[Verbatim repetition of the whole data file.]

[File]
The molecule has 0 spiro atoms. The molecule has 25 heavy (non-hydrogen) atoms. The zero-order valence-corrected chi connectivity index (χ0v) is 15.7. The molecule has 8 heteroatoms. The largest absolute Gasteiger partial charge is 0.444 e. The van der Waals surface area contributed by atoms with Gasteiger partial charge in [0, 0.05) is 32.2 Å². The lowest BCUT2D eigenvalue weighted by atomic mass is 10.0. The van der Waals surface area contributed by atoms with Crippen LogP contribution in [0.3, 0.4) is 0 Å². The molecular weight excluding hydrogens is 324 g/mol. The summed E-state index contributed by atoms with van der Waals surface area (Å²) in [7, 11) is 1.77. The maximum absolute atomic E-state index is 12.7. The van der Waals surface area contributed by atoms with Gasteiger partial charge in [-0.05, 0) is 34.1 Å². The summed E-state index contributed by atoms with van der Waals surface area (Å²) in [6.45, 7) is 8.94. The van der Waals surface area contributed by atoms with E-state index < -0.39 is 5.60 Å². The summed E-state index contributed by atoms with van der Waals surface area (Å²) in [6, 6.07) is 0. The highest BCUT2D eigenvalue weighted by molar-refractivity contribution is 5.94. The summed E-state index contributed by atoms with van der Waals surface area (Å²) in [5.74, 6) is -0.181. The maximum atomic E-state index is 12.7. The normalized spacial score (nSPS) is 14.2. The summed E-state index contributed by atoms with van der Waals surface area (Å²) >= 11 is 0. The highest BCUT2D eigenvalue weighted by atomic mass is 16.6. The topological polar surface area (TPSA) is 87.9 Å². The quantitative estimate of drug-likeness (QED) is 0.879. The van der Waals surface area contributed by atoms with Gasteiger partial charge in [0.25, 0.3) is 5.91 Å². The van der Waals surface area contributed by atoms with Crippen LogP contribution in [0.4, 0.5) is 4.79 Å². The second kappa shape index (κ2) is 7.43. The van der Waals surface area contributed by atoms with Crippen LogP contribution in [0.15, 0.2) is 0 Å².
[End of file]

The molecule has 0 spiro atoms. The molecule has 25 heavy (non-hydrogen) atoms. The zero-order valence-corrected chi connectivity index (χ0v) is 15.7. The molecule has 8 heteroatoms. The largest absolute Gasteiger partial charge is 0.444 e. The van der Waals surface area contributed by atoms with Gasteiger partial charge in [0, 0.05) is 32.2 Å². The lowest BCUT2D eigenvalue weighted by atomic mass is 10.0. The van der Waals surface area contributed by atoms with Crippen LogP contribution in [0.3, 0.4) is 0 Å². The molecular weight excluding hydrogens is 324 g/mol. The summed E-state index contributed by atoms with van der Waals surface area (Å²) in [7, 11) is 1.77. The maximum absolute atomic E-state index is 12.7. The van der Waals surface area contributed by atoms with Gasteiger partial charge in [-0.05, 0) is 34.1 Å². The summed E-state index contributed by atoms with van der Waals surface area (Å²) in [6.45, 7) is 8.94. The van der Waals surface area contributed by atoms with E-state index < -0.39 is 5.60 Å². The summed E-state index contributed by atoms with van der Waals surface area (Å²) in [6, 6.07) is 0. The highest BCUT2D eigenvalue weighted by molar-refractivity contribution is 5.94. The summed E-state index contributed by atoms with van der Waals surface area (Å²) in [5.74, 6) is -0.181. The maximum atomic E-state index is 12.7. The normalized spacial score (nSPS) is 14.2. The summed E-state index contributed by atoms with van der Waals surface area (Å²) >= 11 is 0. The highest BCUT2D eigenvalue weighted by atomic mass is 16.6. The topological polar surface area (TPSA) is 87.9 Å². The quantitative estimate of drug-likeness (QED) is 0.879. The van der Waals surface area contributed by atoms with Gasteiger partial charge in [0.25, 0.3) is 5.91 Å². The van der Waals surface area contributed by atoms with Crippen LogP contribution in [0.4, 0.5) is 4.79 Å². The second kappa shape index (κ2) is 7.43. The van der Waals surface area contributed by atoms with Crippen LogP contribution in [0.15, 0.2) is 0 Å².